When we’re talking about laws that mandate storage of firearms, I refuse to call them “safe storage” laws. They’re mandatory storage laws because they don’t balance an individual’s need with the requirements of the law. They just say you will lock them up no matter what.
Yet some people keep calling them safe storage laws.
So, I got nervous when I saw that the White House was talking “safe storage.”
Luckily, they’re not talking legislation–not yet, anyway–so there is some good news. The bad news, however? Nothing being discussed is remotely useful.
The Biden Administration on Thursday announced new gun safety executive actions focusing on promoting safer gun storage in what it calls an effort to reduce gun violence.
“While safe gun storage is an important factor in curtailing death and injuries among children, the Biden-Harris Administration, through the American Rescue Plan, the Bipartisan Safer Communities Act, and other grant programs, has also provided unprecedented funding to establish safe, healthy, and supportive learning opportunities and environments; to increase access to school-based mental health services; and to strengthen the pipeline of mental health professionals in high-need communities,” the administration said in a statement.
In order to combat this issue, the Biden Administration has announced three new actions to promote safe storage: The Department of Education will pen letters to school principals encouraging them to share the importance of safe firearm storage with parents and guardians, as well as issue a communication template for how principals can discuss preventative action and safe gun storage with family members. Lastly, the Department of Justice will create a comprehensive guide to safer firearm storage.
Now, I don’t disagree that educating people on how to safely store their firearms is a good thing. In fact, I’m willing to bet that, in general terms, it’s something that I and someone like Shannon Watts or David Hogg agree on.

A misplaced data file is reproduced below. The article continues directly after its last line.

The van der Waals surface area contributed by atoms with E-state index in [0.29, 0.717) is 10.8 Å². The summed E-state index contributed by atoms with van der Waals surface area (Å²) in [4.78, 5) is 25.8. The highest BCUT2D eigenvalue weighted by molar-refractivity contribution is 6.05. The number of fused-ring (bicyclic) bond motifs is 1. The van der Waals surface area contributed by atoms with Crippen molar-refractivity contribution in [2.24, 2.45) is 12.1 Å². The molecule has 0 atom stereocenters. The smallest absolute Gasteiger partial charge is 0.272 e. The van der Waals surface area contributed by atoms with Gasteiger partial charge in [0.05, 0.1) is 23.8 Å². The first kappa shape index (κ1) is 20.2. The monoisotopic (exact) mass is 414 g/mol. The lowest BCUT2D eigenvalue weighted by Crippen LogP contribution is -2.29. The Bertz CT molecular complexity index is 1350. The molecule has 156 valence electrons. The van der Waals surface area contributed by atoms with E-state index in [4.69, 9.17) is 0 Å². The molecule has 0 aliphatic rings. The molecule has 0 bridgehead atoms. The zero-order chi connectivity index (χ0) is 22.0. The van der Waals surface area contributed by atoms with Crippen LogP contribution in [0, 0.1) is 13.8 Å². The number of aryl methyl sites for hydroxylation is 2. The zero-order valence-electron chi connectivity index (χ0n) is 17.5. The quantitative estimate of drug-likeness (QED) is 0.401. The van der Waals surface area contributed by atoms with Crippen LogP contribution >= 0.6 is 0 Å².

But these actions are, frankly, a waste of time and money.
First, let’s take sending letters to principals and they act on them.
Congratulations, you’ve sent one more thing home with a student that will be skimmed and then discarded. Some will read it and think, “Yeah, I need to do that.” Others will figure the principal doesn’t need to concern themselves with what happens in that home.
And frankly, if a principal starts telling people in one-to-one encounters how to secure their guns, there’s going to be fireworks.
Lastly, the DOJ is going to create a “comprehensive guide” for safe storage? I’m pretty sure that either the NRA or NSSF already has such a guide, if not both. While I get that they’re advocacy groups, they also are the groups that gun owners are far more likely to listen to than the Department of Justice.
Especially this DOJ.
As it stands, I fully expect these guidelines to include not just storing guns and ammo separately, but that the ammo should be locked in a completely different safe…stored at your cousins house on the other side of the country.
Again, a waste.
Now, I understand that these actions are things Biden can do with a stroke of his pen. I may not agree with them, but since this isn’t regulation, I’m not losing sleep over it, either, even if it is a waste of taxpayer money.
Yet Biden has never been shy about calling for legislation, so I don’t mind calling this out as a case of not being serious about so-called safe storage.
After all, why not recommend tax credits for gun safes?
That’s something that’s passed with bipartisan support in other places–and a rare case of the activists on both sides of the gun debate actually supporting a measure. Moreover, we know Democrats like Biden support the Earned Income Tax Credit for parents, so they’re not hostile to such credits.
So why not suggest that? It’s a bipartisan position that could actually help put more safes in people’s homes. People with safes are more likely to use them, too.
Bide and the White House can talk safe storage all they want, but it seems clear they’re not taking it seriously.